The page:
Vol 3, PW 14 (04 Aug 99) Midstream & Downstream

It should have been Enrons second big foray into the power sector after Dabhol: a 513-MW combined cycle power project at Kannur in Kerala, in alliance with one of the states leading industrial families, the KPP Nambiar Group.

But it wasnt to be, and today Kannur Power Projects Ltd is in deep trouble. Sanjay Bhatnagar, Enrons India manager, has for the first time publicly announced Enron may walk away from the project: "The review of the project is currently in progress.

We may decide to withdraw from it once the review is completed". To blame is a combination of factors, first among them the hostility to Enron shown by the local Communist-run administration of Kerala.

The Nambiars, meanwhile, have already begun looking for a new partner to acquire part or all of Enrons 74% stake. British Petroleum (BP), this report learns, has turned down an approach, preferring instead to concentrate on a Fuel Supply Agreement.

Larsen & Toubro is reportedly interested, but theres little to suggest it has the financial muscle to assume its share of a project tentatively valued at $380m. Worse, a local technical adviser with close links to the project admits to this report there is very little chance it will materialise.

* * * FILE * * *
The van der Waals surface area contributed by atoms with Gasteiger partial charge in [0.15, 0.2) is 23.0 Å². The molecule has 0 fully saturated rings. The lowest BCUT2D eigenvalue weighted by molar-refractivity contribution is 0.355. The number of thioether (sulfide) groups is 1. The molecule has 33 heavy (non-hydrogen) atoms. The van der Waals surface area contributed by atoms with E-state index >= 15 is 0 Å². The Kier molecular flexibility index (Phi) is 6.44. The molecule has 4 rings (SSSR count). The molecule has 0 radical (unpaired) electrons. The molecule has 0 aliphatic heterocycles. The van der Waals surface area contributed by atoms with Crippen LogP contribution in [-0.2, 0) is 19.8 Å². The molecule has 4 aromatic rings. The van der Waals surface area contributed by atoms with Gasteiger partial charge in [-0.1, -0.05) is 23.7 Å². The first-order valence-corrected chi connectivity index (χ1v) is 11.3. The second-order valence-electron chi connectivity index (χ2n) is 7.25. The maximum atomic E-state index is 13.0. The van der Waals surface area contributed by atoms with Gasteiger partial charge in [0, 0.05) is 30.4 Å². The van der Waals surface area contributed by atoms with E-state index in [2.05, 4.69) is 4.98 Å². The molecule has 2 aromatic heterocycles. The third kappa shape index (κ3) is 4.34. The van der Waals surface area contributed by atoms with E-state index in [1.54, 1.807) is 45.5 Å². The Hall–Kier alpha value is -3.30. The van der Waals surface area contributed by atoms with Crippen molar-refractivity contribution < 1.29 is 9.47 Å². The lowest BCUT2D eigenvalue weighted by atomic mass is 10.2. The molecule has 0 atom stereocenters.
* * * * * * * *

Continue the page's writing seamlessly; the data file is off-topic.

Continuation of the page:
He points to the fact that the Kerala government is against the Kannur project because Kerala is fast reaching a stage where it may have too much electricity. He reveals that present installed capacity in Kerala is about 1,000-MW.

Available capacity (allowing for lower capacity utilisation) is about 600-MW, with demand at around 7-800 MW, and rising at no more than 6-7% a year. Kerala, despite having the highest literacy rate in India, is not an industrialised state.

Other projects favoured by local authorities are:- *The 300-MW Kayamkulam project of National Thermal Power Corporation *The 160-MW project of Mumbai-based BSES *The 120-MW Kasargod project of Kerala State Electricity Board *The 110-MW of DLPC All the above projects - so the argument goes - have much more attractive tariffs than the Nambiars Kannur project. Besides, Kerala has much hydel generation potential during the four monsoon months.

Hydel power generation can be made available to the state at a low price of about half a rupee per unit.